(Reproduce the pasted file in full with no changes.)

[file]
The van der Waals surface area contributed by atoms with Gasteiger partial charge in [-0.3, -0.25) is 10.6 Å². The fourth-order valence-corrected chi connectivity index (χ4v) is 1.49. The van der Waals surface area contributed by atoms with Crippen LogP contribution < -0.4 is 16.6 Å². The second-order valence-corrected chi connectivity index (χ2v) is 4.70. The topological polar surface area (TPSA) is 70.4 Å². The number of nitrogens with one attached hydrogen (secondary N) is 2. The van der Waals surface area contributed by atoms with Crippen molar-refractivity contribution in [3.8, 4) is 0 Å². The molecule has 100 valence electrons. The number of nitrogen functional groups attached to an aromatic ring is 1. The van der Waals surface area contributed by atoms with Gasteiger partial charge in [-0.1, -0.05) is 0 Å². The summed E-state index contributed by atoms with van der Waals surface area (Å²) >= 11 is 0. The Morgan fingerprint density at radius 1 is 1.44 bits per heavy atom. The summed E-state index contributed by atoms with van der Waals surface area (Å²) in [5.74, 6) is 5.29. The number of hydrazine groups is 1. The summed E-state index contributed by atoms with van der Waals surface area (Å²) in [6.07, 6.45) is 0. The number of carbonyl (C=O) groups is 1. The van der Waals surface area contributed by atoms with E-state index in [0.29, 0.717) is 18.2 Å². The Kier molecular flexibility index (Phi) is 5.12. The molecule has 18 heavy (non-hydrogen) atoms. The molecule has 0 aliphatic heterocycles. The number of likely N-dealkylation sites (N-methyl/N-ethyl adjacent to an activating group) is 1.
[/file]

The van der Waals surface area contributed by atoms with Gasteiger partial charge in [-0.3, -0.25) is 10.6 Å². The fourth-order valence-corrected chi connectivity index (χ4v) is 1.49. The van der Waals surface area contributed by atoms with Crippen LogP contribution < -0.4 is 16.6 Å². The second-order valence-corrected chi connectivity index (χ2v) is 4.70. The topological polar surface area (TPSA) is 70.4 Å². The number of nitrogens with one attached hydrogen (secondary N) is 2. The van der Waals surface area contributed by atoms with Crippen molar-refractivity contribution in [3.8, 4) is 0 Å². The molecule has 100 valence electrons. The number of nitrogen functional groups attached to an aromatic ring is 1. The van der Waals surface area contributed by atoms with Gasteiger partial charge in [-0.1, -0.05) is 0 Å². The summed E-state index contributed by atoms with van der Waals surface area (Å²) >= 11 is 0. The Morgan fingerprint density at radius 1 is 1.44 bits per heavy atom. The summed E-state index contributed by atoms with van der Waals surface area (Å²) in [5.74, 6) is 5.29. The number of hydrazine groups is 1. The summed E-state index contributed by atoms with van der Waals surface area (Å²) in [6.07, 6.45) is 0. The number of carbonyl (C=O) groups is 1. The van der Waals surface area contributed by atoms with E-state index in [0.29, 0.717) is 18.2 Å². The Kier molecular flexibility index (Phi) is 5.12. The molecule has 18 heavy (non-hydrogen) atoms. The molecule has 0 aliphatic heterocycles. The number of likely N-dealkylation sites (N-methyl/N-ethyl adjacent to an activating group) is 1.